My Experience With Tick Bites & Getting Them Analyzed Quickly
I have a large perennial garden filled with daylilies. For the first few years, they were beautiful. In the last few years, I’ve started to notice that I wasn’t getting many flowers. My hard work had become a feeding ground for deer that love daylilies!
The unfortunate part of having a garden that attracts deer are the ticks that may also end up in your garden. In the last few years, I’ve discovered a few ticks on my skin after gardening. I started taking more proactive precautions to prevent them by regularly using insect repellent to stop tick bites. After gardening, I immediately toss my clothes into the washer, inspect my skin for ticks, and take a shower.
Last month, I found a small black dot on my right arm. After closer inspection, I was shocked to find a tick attached to my upper arm! I tried not to panic that I was going to get Lyme disease; however, I was concerned.
So, I carefully removed the tick and saved it in a small sealed plastic bag. I sent the tick to the Tick Research Lab of Pennsylvania and a few days later I got an email that it was a black-legged or deer tick in the nymph stage. I was happy to learn it tested negative for Lyme disease and was impressed with their speedy response.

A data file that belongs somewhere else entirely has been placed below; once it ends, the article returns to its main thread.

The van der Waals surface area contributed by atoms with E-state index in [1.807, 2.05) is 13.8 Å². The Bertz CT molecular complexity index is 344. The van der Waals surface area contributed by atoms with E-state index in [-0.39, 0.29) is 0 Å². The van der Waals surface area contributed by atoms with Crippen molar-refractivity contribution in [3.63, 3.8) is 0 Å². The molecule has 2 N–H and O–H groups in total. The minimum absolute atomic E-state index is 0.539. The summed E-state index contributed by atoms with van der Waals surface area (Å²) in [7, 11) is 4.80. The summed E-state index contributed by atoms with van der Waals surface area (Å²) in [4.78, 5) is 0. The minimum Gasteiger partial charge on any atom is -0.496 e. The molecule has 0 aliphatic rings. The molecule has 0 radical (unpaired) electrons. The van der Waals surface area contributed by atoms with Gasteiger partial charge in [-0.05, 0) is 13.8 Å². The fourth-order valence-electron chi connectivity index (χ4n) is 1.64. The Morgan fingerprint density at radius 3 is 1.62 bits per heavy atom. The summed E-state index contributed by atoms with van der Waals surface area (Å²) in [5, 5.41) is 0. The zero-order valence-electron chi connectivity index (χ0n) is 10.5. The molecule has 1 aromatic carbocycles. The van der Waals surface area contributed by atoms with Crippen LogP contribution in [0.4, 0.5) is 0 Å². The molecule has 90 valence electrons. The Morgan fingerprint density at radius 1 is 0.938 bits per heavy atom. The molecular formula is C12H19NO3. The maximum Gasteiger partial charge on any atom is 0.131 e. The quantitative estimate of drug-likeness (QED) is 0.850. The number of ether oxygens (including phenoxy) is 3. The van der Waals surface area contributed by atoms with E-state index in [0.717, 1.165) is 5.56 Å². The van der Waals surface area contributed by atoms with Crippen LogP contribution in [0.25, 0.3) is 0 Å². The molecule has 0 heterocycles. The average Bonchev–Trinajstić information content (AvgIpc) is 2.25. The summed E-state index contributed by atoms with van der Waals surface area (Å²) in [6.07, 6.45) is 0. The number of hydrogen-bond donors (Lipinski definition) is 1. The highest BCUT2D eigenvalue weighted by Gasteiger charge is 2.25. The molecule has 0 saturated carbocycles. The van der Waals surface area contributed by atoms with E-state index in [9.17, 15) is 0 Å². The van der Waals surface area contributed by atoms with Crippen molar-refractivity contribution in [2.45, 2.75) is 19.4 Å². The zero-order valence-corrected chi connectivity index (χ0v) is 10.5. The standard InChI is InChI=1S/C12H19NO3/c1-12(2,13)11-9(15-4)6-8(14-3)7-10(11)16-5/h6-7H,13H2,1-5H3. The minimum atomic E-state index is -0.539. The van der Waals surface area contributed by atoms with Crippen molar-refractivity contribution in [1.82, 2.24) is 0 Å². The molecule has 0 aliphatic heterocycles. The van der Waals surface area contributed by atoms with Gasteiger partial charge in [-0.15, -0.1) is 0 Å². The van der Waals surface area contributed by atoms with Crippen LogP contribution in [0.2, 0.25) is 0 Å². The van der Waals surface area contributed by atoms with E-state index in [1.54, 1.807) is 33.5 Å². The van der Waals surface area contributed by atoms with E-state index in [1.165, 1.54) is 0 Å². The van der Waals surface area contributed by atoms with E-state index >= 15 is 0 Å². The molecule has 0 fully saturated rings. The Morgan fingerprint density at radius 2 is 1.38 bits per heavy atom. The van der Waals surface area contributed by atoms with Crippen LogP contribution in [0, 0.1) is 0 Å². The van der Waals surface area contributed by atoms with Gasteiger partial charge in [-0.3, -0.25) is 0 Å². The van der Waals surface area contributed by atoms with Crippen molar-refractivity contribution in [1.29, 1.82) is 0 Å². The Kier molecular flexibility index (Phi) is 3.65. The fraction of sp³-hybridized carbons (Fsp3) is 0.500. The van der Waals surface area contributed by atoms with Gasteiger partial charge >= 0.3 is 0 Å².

Here’s what I want you to know… the Tick Research Lab of Pennsylvania will test the tick for a variety of pathogens. It’s so easy to use their site. When you sign into the site you can get a free analysis of the tick to detect for Lyme disease, babesiosis, anaplasmosis, and Deer tick virus. You can also elect to pay for a more advanced panel to look for other tick-related diseases.
The Tick Research Lab recommends that the best way to avoid tick-borne disease is to take the following precautions:
- Treat clothes and shoes with permethrin
- Wear light-colored clothing and use insect repellent with 20% DEET
- Put your clothing in the dryer on high heat immediately after coming indoors
- Perform tick checks within 2 hours of coming indoors
- Avoid grassy tick habitats
If you do find a tick, follow my easy tips to analyze it online at the Tick Research Lab of Pennsylvania at https://www.ticklab.org. We are very fortunate to have this resource in PA. Let me know if you have any questions.